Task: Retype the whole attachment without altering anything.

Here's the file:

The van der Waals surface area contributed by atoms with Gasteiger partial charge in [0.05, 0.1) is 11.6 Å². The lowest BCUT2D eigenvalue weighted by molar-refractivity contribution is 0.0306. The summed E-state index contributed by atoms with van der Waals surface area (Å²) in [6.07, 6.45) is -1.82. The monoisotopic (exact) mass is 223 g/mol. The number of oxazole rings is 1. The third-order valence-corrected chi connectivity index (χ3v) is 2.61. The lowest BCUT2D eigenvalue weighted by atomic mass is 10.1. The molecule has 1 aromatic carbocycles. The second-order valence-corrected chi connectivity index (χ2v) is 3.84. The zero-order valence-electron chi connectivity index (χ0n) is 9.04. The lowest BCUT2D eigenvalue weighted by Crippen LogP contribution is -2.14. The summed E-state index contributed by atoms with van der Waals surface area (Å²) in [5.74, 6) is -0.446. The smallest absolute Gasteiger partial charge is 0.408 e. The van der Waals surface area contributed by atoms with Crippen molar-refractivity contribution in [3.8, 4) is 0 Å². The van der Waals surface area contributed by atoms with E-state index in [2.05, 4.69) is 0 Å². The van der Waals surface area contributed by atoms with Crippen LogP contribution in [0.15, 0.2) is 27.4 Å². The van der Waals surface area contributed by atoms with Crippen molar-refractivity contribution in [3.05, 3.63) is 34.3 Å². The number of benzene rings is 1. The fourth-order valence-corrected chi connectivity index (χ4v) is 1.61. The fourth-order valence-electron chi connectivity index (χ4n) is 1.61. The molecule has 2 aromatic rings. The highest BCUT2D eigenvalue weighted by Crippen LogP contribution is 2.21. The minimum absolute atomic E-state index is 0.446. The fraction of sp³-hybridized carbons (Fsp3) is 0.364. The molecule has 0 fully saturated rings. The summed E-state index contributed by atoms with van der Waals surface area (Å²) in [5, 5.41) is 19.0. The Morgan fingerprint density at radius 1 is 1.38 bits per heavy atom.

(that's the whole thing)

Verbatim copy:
The van der Waals surface area contributed by atoms with Gasteiger partial charge in [0.05, 0.1) is 11.6 Å². The lowest BCUT2D eigenvalue weighted by molar-refractivity contribution is 0.0306. The summed E-state index contributed by atoms with van der Waals surface area (Å²) in [6.07, 6.45) is -1.82. The monoisotopic (exact) mass is 223 g/mol. The number of oxazole rings is 1. The third-order valence-corrected chi connectivity index (χ3v) is 2.61. The lowest BCUT2D eigenvalue weighted by atomic mass is 10.1. The molecule has 1 aromatic carbocycles. The second-order valence-corrected chi connectivity index (χ2v) is 3.84. The zero-order valence-electron chi connectivity index (χ0n) is 9.04. The lowest BCUT2D eigenvalue weighted by Crippen LogP contribution is -2.14. The summed E-state index contributed by atoms with van der Waals surface area (Å²) in [5.74, 6) is -0.446. The smallest absolute Gasteiger partial charge is 0.408 e. The van der Waals surface area contributed by atoms with Crippen molar-refractivity contribution in [3.8, 4) is 0 Å². The van der Waals surface area contributed by atoms with E-state index in [2.05, 4.69) is 0 Å². The van der Waals surface area contributed by atoms with Crippen LogP contribution in [0.15, 0.2) is 27.4 Å². The van der Waals surface area contributed by atoms with Crippen molar-refractivity contribution in [3.05, 3.63) is 34.3 Å². The number of benzene rings is 1. The fourth-order valence-corrected chi connectivity index (χ4v) is 1.61. The fourth-order valence-electron chi connectivity index (χ4n) is 1.61. The molecule has 2 aromatic rings. The highest BCUT2D eigenvalue weighted by Crippen LogP contribution is 2.21. The minimum absolute atomic E-state index is 0.446. The fraction of sp³-hybridized carbons (Fsp3) is 0.364. The molecule has 0 fully saturated rings. The summed E-state index contributed by atoms with van der Waals surface area (Å²) in [5, 5.41) is 19.0. The Morgan fingerprint density at radius 1 is 1.38 bits per heavy atom.